I failed, forced to cry uncle before the final two- a char grilled pork rib chop with cheddar cheese grits and chimichurri sauce, and a ribeye steak topped with spicy corn and sweet pepper sauce.
Fiala’s food concepts are creative and tasty, and will often spotlight farm fresh ingredients. The bibb lettuce salad was composed of local leaves jazzed up with candied pecans and blueberries and Tea Hills of Loudonville, OH supplied the wonderfully moist organic chicken he served with an outstanding mushroom bread pudding. His panko crusted walleye with potato bacon was a favorite at my table . Fish will be a big part of the offerings: we tried grilled rainbow trout atop a lovely herb salad; poached salmon with red onion slaw; pan seared halibut in a roasted tomato beurre blanc; and scallops dabbed with cucumber melon sauce. Garlic marinated anchovies kicked up a traditional Caesar salad- really wanted to go back for seconds on that. Two seafood appetizers got high marks from me—crab cakes with red onion jam and pan roasted mussels with ginger pesto and jicama slaw. Other thinsg deserving of a shout out were a baby iceberg lettuce salad with feta cheese, pickled red onions and banana peppers in a kalamata olive, cucumber vinaigrette, and a vegetarian grazer's pie made with creamed spinach and wild rice on a potato crust that had a satisfyingly rich and complex flavor.
There’s no doubt in my mind that this is going to be a fine place to spend an evening and well worth the drive from Cleveland. The space- in an old power generating plant- is attractive and comfortable with a dash of beam and brick charm. The dramatic views of the river can’t be beat. And after Monday night, I know Fiala will quickly win a following.
Monday, June 22, 2009
The Waterband kicked off today’s events with a folksy-reggae-pop performance (I believe the term the band coined for its genre is ‘folkedelicfunkpop’). What’s even cooler than the band's unique blend of electric and acoustic style is its contribution to your drinking water. In 2008, Waterband raised and donated $4,000 to various nonprofit organizations specializing in providing clean water.
But don’t panic — you may not have missed the fun yet. The re-birthday party continues this evening. Stop at the log cabin under the Detroit Superior Bridge anytime before 8 p.m. for some re-birthday cake, games and a little river history 101 from the River’s Bend historical interpreters.
Water on fire: It’s elementally wrong, like earth made of air. So when an oil slick on the Cuyahoga River caught fire on June 22, 1969, 40 years ago this summer (see top photo), the rest of America laughed instead of recoiled: What kind of city is so estranged from nature that its water burns?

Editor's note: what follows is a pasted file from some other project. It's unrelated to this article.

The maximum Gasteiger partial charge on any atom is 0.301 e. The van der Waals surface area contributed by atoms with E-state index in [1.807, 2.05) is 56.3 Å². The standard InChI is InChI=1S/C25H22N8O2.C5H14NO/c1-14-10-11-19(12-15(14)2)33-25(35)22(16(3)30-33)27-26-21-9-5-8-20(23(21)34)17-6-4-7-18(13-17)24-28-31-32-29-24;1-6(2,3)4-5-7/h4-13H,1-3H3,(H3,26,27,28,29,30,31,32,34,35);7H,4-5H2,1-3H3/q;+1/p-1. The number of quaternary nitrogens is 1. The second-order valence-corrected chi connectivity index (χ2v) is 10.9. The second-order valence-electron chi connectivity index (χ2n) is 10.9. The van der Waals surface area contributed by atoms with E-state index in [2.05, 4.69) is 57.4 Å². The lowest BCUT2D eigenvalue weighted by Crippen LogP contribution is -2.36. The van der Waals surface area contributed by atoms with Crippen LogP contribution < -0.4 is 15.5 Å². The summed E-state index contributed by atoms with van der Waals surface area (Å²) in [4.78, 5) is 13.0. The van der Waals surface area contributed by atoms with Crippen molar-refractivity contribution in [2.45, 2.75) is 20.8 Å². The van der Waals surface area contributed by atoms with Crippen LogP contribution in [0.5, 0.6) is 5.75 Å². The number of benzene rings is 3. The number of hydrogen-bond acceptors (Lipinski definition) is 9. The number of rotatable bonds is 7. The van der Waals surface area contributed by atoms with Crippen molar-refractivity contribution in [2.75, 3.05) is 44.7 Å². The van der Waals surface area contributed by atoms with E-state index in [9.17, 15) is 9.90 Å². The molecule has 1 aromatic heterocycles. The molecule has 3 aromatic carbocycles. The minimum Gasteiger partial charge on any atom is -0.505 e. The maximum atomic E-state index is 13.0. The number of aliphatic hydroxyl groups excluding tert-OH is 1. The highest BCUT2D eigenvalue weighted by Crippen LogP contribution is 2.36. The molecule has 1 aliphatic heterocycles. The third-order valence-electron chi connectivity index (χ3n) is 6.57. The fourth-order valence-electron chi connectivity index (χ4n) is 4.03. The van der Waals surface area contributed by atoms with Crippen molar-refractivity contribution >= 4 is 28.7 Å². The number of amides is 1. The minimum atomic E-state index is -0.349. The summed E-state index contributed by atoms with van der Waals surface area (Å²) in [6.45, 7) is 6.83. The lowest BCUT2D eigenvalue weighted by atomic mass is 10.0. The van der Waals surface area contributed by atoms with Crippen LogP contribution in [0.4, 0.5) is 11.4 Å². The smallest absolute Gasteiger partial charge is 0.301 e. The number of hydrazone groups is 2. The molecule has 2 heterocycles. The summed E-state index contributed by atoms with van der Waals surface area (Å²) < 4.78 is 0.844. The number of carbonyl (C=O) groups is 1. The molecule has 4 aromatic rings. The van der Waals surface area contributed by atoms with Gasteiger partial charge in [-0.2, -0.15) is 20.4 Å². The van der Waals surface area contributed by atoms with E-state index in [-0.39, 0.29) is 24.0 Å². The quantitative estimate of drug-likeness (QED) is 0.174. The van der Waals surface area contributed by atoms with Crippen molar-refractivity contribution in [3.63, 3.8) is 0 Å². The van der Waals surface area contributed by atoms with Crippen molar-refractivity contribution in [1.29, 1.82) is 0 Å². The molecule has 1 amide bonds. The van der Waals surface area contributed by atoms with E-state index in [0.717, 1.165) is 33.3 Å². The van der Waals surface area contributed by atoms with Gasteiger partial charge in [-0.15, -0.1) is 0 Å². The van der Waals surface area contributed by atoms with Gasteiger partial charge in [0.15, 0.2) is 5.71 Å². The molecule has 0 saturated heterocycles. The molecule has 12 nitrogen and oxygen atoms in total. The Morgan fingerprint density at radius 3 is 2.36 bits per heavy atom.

But fire and water are part of Cleveland: the steel mill’s flame, the inland sea we call a lake. Of course waves and flames came together in a town built on industry, sweaty work in furnaces and an oil baron’s headquarters on a watery highway.
Today, we have done more than clean up the river. We’ve made our most embarrassing scandal a defiant part of our identity. Our pride can’t be extinguished.
So we're commemorating the Cuyahoga River fire's legacy in the July issue of Cleveland Magazine. This essay by Mark Winegardner, author of the novel Crooked River Burning, explores why an industrial accident became the ultimate Cleveland metaphor and why the river fire became internationally infamous -- blame Time, which published a photo of a Nov. 1952 Cuyahoga River fire (second pic from top) and passed it off as 1969's.
To read the rest of our feature package on the 40th anniversary of the Cuyahoga River fire, pick up a copy of the July issue of Cleveland Magazine -- in bookstores and subscribers' mailboxes this week, at newsstands in July -- or visit clevelandmagazine.com starting next week.
For more on the 40th anniversary of the river fire, check this blog later today for a report from this afternoon's Cuyahoga River Re-Birthday Party, at Settler's Landing under the Detroit-Superior bridge.
If you're in the mood to celebrate, stop by the party from 2 to 8 pm. Also, stop by Great Lakes Brewing Co. in Ohio City for their party, from 4:30 to 10:30 pm, a preview event for their Burning River Fest, to be held Aug. 15. If you'd like to know more about the river's history, we also recommend the documentary The Return of the Cuyahoga, showing tomorrow night at 9 pm on WVIZ.
(If you'd like to link to Winegardner's essay, you can use this shortcut: tinyurl.com/CMriver.)
Wednesday, June 17, 2009
I could fight global warming with The Climate Change Bar from TerraPass (tips for reducing my carbon footprint included); rejuvenate with Tree Blush’s chili pepper chocolate; and get the lift I need from a Wonder Bar made by Bloomsberry, a New Zealand company with a very entertaining website (if you're traveling with a laptop or Blackberry checking it out helps maintain a positive state of mind when your flight's delayed). Bars of Chocolove XOXOX , with either crystallized ginger or orange peel, come with a love poem inside the wrapper. Playa del Coco Seeds of Change bar is organic and looks like it's gift wrapped. Dolfin’s dark Belgian chocolate is blended with Earl Gray tea, hot masala spices, or pink peppercorns. Chuao Spicy Maya is spiked with chiles and cayenne.